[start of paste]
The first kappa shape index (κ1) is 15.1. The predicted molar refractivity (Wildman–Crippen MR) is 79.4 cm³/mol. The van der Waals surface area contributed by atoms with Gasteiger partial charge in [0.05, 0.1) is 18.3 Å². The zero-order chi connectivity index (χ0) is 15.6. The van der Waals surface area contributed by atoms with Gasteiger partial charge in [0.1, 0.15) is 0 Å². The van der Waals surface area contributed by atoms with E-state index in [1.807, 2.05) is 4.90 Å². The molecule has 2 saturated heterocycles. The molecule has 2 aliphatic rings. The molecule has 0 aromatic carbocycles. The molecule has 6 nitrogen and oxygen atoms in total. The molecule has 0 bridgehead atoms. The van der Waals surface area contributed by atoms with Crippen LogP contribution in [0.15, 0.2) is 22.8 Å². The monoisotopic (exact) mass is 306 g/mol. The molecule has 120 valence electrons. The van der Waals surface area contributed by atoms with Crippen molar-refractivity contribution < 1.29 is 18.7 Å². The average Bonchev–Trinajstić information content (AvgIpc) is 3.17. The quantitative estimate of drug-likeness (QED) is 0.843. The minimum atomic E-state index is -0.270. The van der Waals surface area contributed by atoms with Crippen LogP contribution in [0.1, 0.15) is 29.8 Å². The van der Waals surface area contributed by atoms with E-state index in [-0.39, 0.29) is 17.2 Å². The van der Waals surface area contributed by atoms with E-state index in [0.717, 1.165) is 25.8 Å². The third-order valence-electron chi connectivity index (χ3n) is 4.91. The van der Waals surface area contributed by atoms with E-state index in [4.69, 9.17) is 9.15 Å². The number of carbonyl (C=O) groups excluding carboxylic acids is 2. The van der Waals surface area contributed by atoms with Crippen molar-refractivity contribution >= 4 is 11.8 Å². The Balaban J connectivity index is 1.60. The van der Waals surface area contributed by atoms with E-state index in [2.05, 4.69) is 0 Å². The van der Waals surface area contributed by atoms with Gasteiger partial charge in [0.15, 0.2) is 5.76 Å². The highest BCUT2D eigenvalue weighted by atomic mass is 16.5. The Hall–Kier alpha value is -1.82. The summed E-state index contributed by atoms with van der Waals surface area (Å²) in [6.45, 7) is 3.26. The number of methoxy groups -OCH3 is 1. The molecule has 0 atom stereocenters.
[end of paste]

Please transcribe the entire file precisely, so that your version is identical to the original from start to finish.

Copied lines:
The first kappa shape index (κ1) is 15.1. The predicted molar refractivity (Wildman–Crippen MR) is 79.4 cm³/mol. The van der Waals surface area contributed by atoms with Gasteiger partial charge in [0.05, 0.1) is 18.3 Å². The zero-order chi connectivity index (χ0) is 15.6. The van der Waals surface area contributed by atoms with Gasteiger partial charge in [0.1, 0.15) is 0 Å². The van der Waals surface area contributed by atoms with E-state index in [1.807, 2.05) is 4.90 Å². The molecule has 2 saturated heterocycles. The molecule has 2 aliphatic rings. The molecule has 0 aromatic carbocycles. The molecule has 6 nitrogen and oxygen atoms in total. The molecule has 0 bridgehead atoms. The van der Waals surface area contributed by atoms with Crippen LogP contribution in [0.15, 0.2) is 22.8 Å². The monoisotopic (exact) mass is 306 g/mol. The molecule has 120 valence electrons. The van der Waals surface area contributed by atoms with Crippen molar-refractivity contribution < 1.29 is 18.7 Å². The average Bonchev–Trinajstić information content (AvgIpc) is 3.17. The quantitative estimate of drug-likeness (QED) is 0.843. The minimum atomic E-state index is -0.270. The van der Waals surface area contributed by atoms with Crippen LogP contribution in [0.1, 0.15) is 29.8 Å². The van der Waals surface area contributed by atoms with E-state index in [-0.39, 0.29) is 17.2 Å². The van der Waals surface area contributed by atoms with E-state index in [0.717, 1.165) is 25.8 Å². The third-order valence-electron chi connectivity index (χ3n) is 4.91. The van der Waals surface area contributed by atoms with E-state index in [4.69, 9.17) is 9.15 Å². The number of carbonyl (C=O) groups excluding carboxylic acids is 2. The van der Waals surface area contributed by atoms with Crippen molar-refractivity contribution >= 4 is 11.8 Å². The Balaban J connectivity index is 1.60. The van der Waals surface area contributed by atoms with E-state index in [2.05, 4.69) is 0 Å². The van der Waals surface area contributed by atoms with Gasteiger partial charge in [0.15, 0.2) is 5.76 Å². The highest BCUT2D eigenvalue weighted by atomic mass is 16.5. The Hall–Kier alpha value is -1.82. The summed E-state index contributed by atoms with van der Waals surface area (Å²) in [6.45, 7) is 3.26. The number of methoxy groups -OCH3 is 1. The molecule has 0 atom stereocenters.